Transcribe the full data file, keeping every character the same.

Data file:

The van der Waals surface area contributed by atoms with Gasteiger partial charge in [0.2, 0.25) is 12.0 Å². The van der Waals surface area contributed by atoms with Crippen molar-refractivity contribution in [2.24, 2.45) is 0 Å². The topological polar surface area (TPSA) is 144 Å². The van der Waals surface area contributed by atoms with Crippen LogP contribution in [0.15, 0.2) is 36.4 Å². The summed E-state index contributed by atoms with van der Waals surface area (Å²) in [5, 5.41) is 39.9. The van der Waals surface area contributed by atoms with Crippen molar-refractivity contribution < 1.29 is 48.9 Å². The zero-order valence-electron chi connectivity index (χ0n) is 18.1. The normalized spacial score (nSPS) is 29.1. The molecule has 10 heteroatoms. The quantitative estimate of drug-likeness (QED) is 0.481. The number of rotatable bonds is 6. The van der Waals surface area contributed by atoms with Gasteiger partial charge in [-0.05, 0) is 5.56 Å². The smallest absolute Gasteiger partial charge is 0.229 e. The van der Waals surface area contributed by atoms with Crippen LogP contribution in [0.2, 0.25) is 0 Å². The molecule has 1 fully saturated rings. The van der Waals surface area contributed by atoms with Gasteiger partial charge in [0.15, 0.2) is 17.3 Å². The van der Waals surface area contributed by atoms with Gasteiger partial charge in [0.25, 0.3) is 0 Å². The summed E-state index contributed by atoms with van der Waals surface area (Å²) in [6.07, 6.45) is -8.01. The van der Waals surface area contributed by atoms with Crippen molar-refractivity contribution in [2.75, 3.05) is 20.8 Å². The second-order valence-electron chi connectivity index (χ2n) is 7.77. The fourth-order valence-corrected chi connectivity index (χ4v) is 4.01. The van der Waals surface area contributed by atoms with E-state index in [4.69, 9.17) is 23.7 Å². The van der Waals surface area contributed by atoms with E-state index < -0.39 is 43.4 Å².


The van der Waals surface area contributed by atoms with Gasteiger partial charge in [0.2, 0.25) is 12.0 Å². The van der Waals surface area contributed by atoms with Crippen molar-refractivity contribution in [2.24, 2.45) is 0 Å². The topological polar surface area (TPSA) is 144 Å². The van der Waals surface area contributed by atoms with Crippen LogP contribution in [0.15, 0.2) is 36.4 Å². The summed E-state index contributed by atoms with van der Waals surface area (Å²) in [5, 5.41) is 39.9. The van der Waals surface area contributed by atoms with Crippen molar-refractivity contribution < 1.29 is 48.9 Å². The zero-order valence-electron chi connectivity index (χ0n) is 18.1. The normalized spacial score (nSPS) is 29.1. The molecule has 10 heteroatoms. The quantitative estimate of drug-likeness (QED) is 0.481. The number of rotatable bonds is 6. The van der Waals surface area contributed by atoms with Gasteiger partial charge in [-0.05, 0) is 5.56 Å². The smallest absolute Gasteiger partial charge is 0.229 e. The van der Waals surface area contributed by atoms with Crippen LogP contribution in [0.2, 0.25) is 0 Å². The molecule has 1 fully saturated rings. The van der Waals surface area contributed by atoms with Gasteiger partial charge in [0.15, 0.2) is 17.3 Å². The van der Waals surface area contributed by atoms with Gasteiger partial charge in [0.25, 0.3) is 0 Å². The summed E-state index contributed by atoms with van der Waals surface area (Å²) in [6.07, 6.45) is -8.01. The van der Waals surface area contributed by atoms with Crippen molar-refractivity contribution in [2.75, 3.05) is 20.8 Å². The second-order valence-electron chi connectivity index (χ2n) is 7.77. The fourth-order valence-corrected chi connectivity index (χ4v) is 4.01. The van der Waals surface area contributed by atoms with E-state index in [4.69, 9.17) is 23.7 Å². The van der Waals surface area contributed by atoms with E-state index < -0.39 is 43.4 Å².